Coloma's avatar

Goose poo is mostly grass and grains too…best walking fertilizers ever. I had the greenest lawn in the world, just water that poo into the grass and, well…how green were my pastures. haha

jca's avatar

I think LuckyGuy discussed something like this on here this past winter.

Dan_Lyons's avatar

I’m sure it has nothing to do with the health benefits of dog shit vs. horse shit.

More likely it has to do with local law makers not receiving nearly as many complaints about horse shit as about dog shit.

jca's avatar

Good question. Maybe because horses generally poo on trails and it’s large so it’s obvious; Or they poo in streets if they walk on streets. Dogs poo in yards, on lawns, in parks, playgrounds, anywhere.

I remember when my daughter was about two, I went upstate with her and a friend. We were in a playground and as we were walking back to the car, her foot came about two inches from stepping in a big pile of fresh dog shit. She had sandals on. Imagine what a disaster that would have been for us. It made me mad that the dog owner left it there, or let the dog run loose so the owner was not aware of what the dog dig. Horses probably would not be wakling in playgrounds so that wouldn’t be an issue if it were a horse.

longgone's avatar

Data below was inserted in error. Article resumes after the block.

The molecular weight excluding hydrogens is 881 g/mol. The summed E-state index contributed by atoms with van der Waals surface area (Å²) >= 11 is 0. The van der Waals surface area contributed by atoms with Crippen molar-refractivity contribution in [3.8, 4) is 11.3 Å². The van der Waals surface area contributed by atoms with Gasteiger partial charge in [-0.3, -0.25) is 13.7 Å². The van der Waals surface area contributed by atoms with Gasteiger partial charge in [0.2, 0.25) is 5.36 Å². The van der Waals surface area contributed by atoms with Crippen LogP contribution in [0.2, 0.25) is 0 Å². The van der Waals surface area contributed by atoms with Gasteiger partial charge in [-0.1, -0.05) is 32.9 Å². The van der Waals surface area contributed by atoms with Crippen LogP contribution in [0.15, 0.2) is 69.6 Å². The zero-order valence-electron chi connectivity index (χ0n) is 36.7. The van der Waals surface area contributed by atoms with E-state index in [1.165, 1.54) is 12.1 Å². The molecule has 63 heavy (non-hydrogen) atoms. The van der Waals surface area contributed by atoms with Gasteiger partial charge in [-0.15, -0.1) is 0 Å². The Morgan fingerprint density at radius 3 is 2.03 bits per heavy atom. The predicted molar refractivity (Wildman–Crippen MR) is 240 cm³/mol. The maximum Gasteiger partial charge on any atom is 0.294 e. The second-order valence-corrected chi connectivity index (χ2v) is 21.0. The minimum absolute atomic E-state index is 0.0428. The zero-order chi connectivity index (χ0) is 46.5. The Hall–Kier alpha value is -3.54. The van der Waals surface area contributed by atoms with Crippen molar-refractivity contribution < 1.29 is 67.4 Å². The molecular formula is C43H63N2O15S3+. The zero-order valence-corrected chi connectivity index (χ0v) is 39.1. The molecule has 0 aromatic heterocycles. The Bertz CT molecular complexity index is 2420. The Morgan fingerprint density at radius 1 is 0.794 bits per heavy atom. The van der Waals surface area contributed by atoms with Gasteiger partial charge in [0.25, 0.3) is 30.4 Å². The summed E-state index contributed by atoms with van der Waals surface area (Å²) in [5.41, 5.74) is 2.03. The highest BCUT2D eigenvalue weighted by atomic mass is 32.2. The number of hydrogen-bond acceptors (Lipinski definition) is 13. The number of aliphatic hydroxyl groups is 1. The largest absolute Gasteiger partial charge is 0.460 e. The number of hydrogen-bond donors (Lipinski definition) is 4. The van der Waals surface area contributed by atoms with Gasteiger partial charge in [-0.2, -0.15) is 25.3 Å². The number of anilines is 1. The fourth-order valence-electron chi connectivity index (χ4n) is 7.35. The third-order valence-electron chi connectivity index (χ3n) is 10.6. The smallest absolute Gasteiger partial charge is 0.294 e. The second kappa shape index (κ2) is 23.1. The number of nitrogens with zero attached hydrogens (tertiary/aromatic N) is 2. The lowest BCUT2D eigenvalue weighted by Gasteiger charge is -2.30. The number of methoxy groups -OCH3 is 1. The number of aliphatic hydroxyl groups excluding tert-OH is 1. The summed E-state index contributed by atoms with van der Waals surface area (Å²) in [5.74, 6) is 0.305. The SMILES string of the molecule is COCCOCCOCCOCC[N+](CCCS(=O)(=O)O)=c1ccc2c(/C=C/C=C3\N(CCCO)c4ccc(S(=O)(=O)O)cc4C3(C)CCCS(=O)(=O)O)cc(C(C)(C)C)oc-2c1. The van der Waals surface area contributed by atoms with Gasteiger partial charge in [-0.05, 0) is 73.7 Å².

I can see how that would be annoying – but I also think picking up after one’s dog is very different from what you are suggesting….

First off, manure is much less of a nuisance. It hardly smells, melts into the soil very quickly, and is rarely found on city sidewalks and playgrounds.

Secondly, it would be a huge pain for horse riders to remove their animal’s droppings. There’s the obvious annoyance of getting off; a small baggie won’t do, and I imagine equestrians might even need a shovel to do the job properly.

Dutchess_III's avatar

Well my horse shat at Sonic once. I felt bad so we ran

Coloma's avatar

@Dutchess_III It’s more embarrassing when they squat and pee about 3 gallons. They can poop on the hoof but peeing is at a dead standstill.

Dan_Lyons's avatar

I was in Hot Springs Arkansas last year and I remember seeing those horse and buggy tourist rides. The horse actually wears a bib-like device to catch the poo.

gondwanalon's avatar